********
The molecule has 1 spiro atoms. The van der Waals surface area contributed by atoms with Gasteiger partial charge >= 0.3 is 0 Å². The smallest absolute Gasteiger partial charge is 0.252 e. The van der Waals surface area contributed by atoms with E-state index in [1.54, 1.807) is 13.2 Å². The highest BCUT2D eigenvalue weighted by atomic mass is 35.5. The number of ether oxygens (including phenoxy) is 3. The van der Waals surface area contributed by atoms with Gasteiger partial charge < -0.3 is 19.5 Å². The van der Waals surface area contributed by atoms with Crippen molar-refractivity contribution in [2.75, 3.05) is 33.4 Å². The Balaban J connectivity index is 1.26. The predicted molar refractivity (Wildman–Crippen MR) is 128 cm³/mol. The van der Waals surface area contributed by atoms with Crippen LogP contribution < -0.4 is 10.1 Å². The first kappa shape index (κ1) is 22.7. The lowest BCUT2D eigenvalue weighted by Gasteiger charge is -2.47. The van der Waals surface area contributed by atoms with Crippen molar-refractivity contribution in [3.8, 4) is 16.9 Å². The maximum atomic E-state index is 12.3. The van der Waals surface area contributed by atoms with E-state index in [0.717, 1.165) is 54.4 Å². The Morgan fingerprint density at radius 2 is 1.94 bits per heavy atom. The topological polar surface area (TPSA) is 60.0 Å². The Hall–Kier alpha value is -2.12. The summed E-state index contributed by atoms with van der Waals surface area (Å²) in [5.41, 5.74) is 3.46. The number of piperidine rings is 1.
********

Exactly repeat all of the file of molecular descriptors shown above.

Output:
The molecule has 1 spiro atoms. The van der Waals surface area contributed by atoms with Gasteiger partial charge >= 0.3 is 0 Å². The smallest absolute Gasteiger partial charge is 0.252 e. The van der Waals surface area contributed by atoms with E-state index in [1.54, 1.807) is 13.2 Å². The highest BCUT2D eigenvalue weighted by atomic mass is 35.5. The number of ether oxygens (including phenoxy) is 3. The van der Waals surface area contributed by atoms with Gasteiger partial charge < -0.3 is 19.5 Å². The van der Waals surface area contributed by atoms with Crippen molar-refractivity contribution in [2.75, 3.05) is 33.4 Å². The Balaban J connectivity index is 1.26. The predicted molar refractivity (Wildman–Crippen MR) is 128 cm³/mol. The van der Waals surface area contributed by atoms with Crippen LogP contribution < -0.4 is 10.1 Å². The first kappa shape index (κ1) is 22.7. The lowest BCUT2D eigenvalue weighted by Gasteiger charge is -2.47. The van der Waals surface area contributed by atoms with Crippen molar-refractivity contribution in [3.8, 4) is 16.9 Å². The maximum atomic E-state index is 12.3. The van der Waals surface area contributed by atoms with E-state index in [0.717, 1.165) is 54.4 Å². The Morgan fingerprint density at radius 2 is 1.94 bits per heavy atom. The topological polar surface area (TPSA) is 60.0 Å². The Hall–Kier alpha value is -2.12. The summed E-state index contributed by atoms with van der Waals surface area (Å²) in [5.41, 5.74) is 3.46. The number of piperidine rings is 1.